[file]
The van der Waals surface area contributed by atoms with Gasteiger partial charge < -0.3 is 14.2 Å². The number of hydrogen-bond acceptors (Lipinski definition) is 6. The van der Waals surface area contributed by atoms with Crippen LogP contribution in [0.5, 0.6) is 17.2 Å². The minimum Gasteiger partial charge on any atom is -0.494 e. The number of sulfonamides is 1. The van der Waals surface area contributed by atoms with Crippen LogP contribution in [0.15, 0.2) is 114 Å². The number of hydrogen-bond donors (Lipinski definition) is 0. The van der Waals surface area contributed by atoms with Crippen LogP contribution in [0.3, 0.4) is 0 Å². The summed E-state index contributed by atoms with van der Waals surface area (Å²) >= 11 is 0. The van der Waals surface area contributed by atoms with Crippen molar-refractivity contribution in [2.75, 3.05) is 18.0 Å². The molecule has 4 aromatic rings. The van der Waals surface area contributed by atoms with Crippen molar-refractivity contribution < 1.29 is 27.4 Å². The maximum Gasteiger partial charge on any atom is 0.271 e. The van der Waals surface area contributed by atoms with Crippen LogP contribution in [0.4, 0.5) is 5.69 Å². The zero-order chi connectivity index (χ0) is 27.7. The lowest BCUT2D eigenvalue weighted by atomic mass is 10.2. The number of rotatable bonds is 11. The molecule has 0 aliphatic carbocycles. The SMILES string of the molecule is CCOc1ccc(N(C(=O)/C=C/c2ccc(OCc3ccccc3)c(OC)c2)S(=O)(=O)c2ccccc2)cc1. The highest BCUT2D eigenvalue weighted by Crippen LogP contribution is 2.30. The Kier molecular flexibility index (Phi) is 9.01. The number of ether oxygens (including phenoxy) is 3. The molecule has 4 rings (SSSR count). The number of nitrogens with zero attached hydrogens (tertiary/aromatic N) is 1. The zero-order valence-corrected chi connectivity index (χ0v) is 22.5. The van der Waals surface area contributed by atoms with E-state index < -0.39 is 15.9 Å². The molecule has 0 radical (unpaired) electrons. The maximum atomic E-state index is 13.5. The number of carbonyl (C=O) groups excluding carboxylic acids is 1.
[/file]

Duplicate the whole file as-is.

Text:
The van der Waals surface area contributed by atoms with Gasteiger partial charge < -0.3 is 14.2 Å². The number of hydrogen-bond acceptors (Lipinski definition) is 6. The van der Waals surface area contributed by atoms with Crippen LogP contribution in [0.5, 0.6) is 17.2 Å². The minimum Gasteiger partial charge on any atom is -0.494 e. The number of sulfonamides is 1. The van der Waals surface area contributed by atoms with Crippen LogP contribution in [0.15, 0.2) is 114 Å². The number of hydrogen-bond donors (Lipinski definition) is 0. The van der Waals surface area contributed by atoms with Crippen LogP contribution in [0.3, 0.4) is 0 Å². The summed E-state index contributed by atoms with van der Waals surface area (Å²) >= 11 is 0. The van der Waals surface area contributed by atoms with Crippen molar-refractivity contribution in [2.75, 3.05) is 18.0 Å². The molecule has 4 aromatic rings. The van der Waals surface area contributed by atoms with Crippen molar-refractivity contribution < 1.29 is 27.4 Å². The maximum Gasteiger partial charge on any atom is 0.271 e. The van der Waals surface area contributed by atoms with Crippen LogP contribution in [0.4, 0.5) is 5.69 Å². The zero-order chi connectivity index (χ0) is 27.7. The lowest BCUT2D eigenvalue weighted by atomic mass is 10.2. The number of rotatable bonds is 11. The molecule has 0 aliphatic carbocycles. The SMILES string of the molecule is CCOc1ccc(N(C(=O)/C=C/c2ccc(OCc3ccccc3)c(OC)c2)S(=O)(=O)c2ccccc2)cc1. The highest BCUT2D eigenvalue weighted by Crippen LogP contribution is 2.30. The Kier molecular flexibility index (Phi) is 9.01. The number of ether oxygens (including phenoxy) is 3. The molecule has 4 rings (SSSR count). The number of nitrogens with zero attached hydrogens (tertiary/aromatic N) is 1. The zero-order valence-corrected chi connectivity index (χ0v) is 22.5. The van der Waals surface area contributed by atoms with E-state index < -0.39 is 15.9 Å². The molecule has 0 radical (unpaired) electrons. The maximum atomic E-state index is 13.5. The number of carbonyl (C=O) groups excluding carboxylic acids is 1.